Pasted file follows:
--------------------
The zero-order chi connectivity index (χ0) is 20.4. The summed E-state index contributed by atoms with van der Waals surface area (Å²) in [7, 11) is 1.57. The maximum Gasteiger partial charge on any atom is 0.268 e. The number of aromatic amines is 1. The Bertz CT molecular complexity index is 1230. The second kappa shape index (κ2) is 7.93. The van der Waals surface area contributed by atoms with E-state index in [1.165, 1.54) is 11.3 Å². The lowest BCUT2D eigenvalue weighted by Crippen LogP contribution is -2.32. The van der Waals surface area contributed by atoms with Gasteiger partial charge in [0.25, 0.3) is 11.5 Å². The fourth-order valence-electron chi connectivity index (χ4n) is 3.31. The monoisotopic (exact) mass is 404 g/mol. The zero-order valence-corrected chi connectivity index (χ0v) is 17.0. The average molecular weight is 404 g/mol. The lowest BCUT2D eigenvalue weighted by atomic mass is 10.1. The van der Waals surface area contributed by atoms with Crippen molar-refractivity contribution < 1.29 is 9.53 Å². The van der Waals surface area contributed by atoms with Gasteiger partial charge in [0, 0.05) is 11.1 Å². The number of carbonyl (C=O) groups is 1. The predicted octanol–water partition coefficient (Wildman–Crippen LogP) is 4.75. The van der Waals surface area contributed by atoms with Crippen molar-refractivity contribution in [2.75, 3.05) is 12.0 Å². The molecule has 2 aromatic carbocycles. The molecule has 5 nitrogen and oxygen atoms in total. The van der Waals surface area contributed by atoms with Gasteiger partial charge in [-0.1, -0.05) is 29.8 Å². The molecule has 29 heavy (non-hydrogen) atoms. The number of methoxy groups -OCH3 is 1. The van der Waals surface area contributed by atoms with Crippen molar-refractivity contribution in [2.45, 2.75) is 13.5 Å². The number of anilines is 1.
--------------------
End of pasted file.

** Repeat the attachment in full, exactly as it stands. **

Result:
The zero-order chi connectivity index (χ0) is 20.4. The summed E-state index contributed by atoms with van der Waals surface area (Å²) in [7, 11) is 1.57. The maximum Gasteiger partial charge on any atom is 0.268 e. The number of aromatic amines is 1. The Bertz CT molecular complexity index is 1230. The second kappa shape index (κ2) is 7.93. The van der Waals surface area contributed by atoms with E-state index in [1.165, 1.54) is 11.3 Å². The lowest BCUT2D eigenvalue weighted by Crippen LogP contribution is -2.32. The van der Waals surface area contributed by atoms with Gasteiger partial charge in [0.25, 0.3) is 11.5 Å². The fourth-order valence-electron chi connectivity index (χ4n) is 3.31. The monoisotopic (exact) mass is 404 g/mol. The zero-order valence-corrected chi connectivity index (χ0v) is 17.0. The average molecular weight is 404 g/mol. The lowest BCUT2D eigenvalue weighted by atomic mass is 10.1. The van der Waals surface area contributed by atoms with Crippen molar-refractivity contribution < 1.29 is 9.53 Å². The van der Waals surface area contributed by atoms with Gasteiger partial charge in [0, 0.05) is 11.1 Å². The number of carbonyl (C=O) groups is 1. The predicted octanol–water partition coefficient (Wildman–Crippen LogP) is 4.75. The van der Waals surface area contributed by atoms with Crippen molar-refractivity contribution in [2.75, 3.05) is 12.0 Å². The molecule has 2 aromatic carbocycles. The molecule has 5 nitrogen and oxygen atoms in total. The van der Waals surface area contributed by atoms with Gasteiger partial charge in [-0.1, -0.05) is 29.8 Å². The molecule has 29 heavy (non-hydrogen) atoms. The number of methoxy groups -OCH3 is 1. The van der Waals surface area contributed by atoms with Crippen molar-refractivity contribution in [2.45, 2.75) is 13.5 Å². The number of anilines is 1.